I tell them about 1millionshirts (an idea to send a ton of used t-shirts to ‘Africa’ that was subsequently taken through the wringer) and SWEDOW (Stuff We Don’t Want — a term made famous by @talesfromthhood to represent the idea of sending unwanted junk to ‘developing countries’ and feeling good about it).

We go back to the article to see what the details are, to see what exactly is it that makes the bicycles ‘green’?  After all, ‘green bicycle’ is in quotes in the headline, so maybe the article’s author is also questioning the real ‘greenness’ of these bicycles.

We read that the project is the brainchild of Kenyan Isaac Kalua, who runs the Green Africa Foundation. He visited Tokyo a few years ago and met Hiroshi Kurokawa, the Chairman of the Japan Bicycle Foundation, and the idea was born.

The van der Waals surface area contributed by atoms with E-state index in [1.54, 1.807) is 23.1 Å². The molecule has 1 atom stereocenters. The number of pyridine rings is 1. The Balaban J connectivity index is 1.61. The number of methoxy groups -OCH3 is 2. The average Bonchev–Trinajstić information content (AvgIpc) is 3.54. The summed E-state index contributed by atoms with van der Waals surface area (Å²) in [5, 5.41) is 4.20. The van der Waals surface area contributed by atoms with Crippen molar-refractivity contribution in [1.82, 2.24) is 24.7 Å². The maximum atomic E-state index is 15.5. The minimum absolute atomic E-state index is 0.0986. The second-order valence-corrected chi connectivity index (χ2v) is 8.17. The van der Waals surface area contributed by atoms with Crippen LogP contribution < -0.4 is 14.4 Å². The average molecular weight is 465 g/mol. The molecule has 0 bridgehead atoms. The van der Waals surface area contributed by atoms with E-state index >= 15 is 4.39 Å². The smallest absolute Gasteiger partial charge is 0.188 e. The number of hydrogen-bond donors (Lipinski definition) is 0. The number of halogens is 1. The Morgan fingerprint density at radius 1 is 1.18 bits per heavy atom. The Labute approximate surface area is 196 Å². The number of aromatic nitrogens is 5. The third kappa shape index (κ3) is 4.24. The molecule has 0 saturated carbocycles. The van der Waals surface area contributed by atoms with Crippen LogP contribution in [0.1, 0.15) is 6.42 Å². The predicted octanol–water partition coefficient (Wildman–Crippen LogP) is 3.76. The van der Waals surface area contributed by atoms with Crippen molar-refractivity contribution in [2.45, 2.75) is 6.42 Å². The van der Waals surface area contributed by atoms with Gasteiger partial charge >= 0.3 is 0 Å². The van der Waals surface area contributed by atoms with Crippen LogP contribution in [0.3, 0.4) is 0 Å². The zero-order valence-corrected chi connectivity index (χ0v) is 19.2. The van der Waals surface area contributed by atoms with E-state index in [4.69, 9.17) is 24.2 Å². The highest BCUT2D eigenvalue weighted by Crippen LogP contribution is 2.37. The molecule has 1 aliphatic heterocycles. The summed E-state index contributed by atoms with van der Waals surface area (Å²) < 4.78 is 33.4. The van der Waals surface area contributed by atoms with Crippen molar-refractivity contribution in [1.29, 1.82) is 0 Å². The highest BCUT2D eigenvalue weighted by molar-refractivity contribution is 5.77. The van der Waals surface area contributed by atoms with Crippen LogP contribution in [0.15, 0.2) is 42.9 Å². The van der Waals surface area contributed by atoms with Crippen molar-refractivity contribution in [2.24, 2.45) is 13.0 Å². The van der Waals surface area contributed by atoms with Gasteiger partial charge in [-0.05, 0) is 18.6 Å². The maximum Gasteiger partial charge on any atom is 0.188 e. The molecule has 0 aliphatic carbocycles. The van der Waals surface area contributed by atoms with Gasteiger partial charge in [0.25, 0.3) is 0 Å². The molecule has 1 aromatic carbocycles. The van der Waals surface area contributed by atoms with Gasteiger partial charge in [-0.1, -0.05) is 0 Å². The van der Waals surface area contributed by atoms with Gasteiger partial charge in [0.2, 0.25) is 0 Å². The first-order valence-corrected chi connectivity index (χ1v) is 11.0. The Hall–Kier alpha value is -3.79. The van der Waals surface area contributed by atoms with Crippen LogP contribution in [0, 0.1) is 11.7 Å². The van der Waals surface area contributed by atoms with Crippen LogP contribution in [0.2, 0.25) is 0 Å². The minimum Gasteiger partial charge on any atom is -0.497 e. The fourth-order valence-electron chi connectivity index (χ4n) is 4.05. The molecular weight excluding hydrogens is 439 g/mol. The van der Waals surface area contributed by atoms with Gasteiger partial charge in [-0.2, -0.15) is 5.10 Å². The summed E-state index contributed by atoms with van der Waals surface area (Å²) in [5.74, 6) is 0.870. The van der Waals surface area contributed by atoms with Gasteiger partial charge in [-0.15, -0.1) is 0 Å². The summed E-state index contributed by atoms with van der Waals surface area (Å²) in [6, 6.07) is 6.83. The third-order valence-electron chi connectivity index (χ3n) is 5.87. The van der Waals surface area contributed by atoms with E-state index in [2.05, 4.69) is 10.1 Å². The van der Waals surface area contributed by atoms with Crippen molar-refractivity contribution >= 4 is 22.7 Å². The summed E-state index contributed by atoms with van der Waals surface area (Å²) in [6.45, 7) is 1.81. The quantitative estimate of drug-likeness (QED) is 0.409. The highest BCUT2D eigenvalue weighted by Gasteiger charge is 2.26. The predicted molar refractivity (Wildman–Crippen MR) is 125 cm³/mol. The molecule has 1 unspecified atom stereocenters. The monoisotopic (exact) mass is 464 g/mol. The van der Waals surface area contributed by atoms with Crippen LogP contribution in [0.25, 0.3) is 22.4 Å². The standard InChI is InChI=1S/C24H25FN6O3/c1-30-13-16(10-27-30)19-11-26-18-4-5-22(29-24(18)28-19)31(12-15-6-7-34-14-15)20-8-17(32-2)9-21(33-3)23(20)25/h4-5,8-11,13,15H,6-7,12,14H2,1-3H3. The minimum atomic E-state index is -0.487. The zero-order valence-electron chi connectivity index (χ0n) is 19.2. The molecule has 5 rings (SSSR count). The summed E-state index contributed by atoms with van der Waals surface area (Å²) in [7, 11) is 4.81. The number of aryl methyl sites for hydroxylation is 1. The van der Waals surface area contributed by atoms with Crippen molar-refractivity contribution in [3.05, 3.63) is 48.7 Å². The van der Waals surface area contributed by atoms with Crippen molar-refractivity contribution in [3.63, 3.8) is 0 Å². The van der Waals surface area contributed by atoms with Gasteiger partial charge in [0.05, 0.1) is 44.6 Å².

“The organisation [Japan Bicycle Foundation] receives bicycle donations from wealthy Japanese, refurbishes them and ships them to other Asian countries to help rural people reach school and healthcare centres…. On average, each refurbished bicycle costs Sh12,000, including the cost of shipment.” Kalua was able to convince Kurokawa to ship some to Kenya also.

So, if my calculation is correct, 12,000 Kenyan Shillings is around $150. (This June, 2009, blogpost called “Wanna buy a Kenyan bike” [complete with great photos] details the features that a good bike should have for the Kenyan context, and says that a new one can be purchased in Kenya for $75).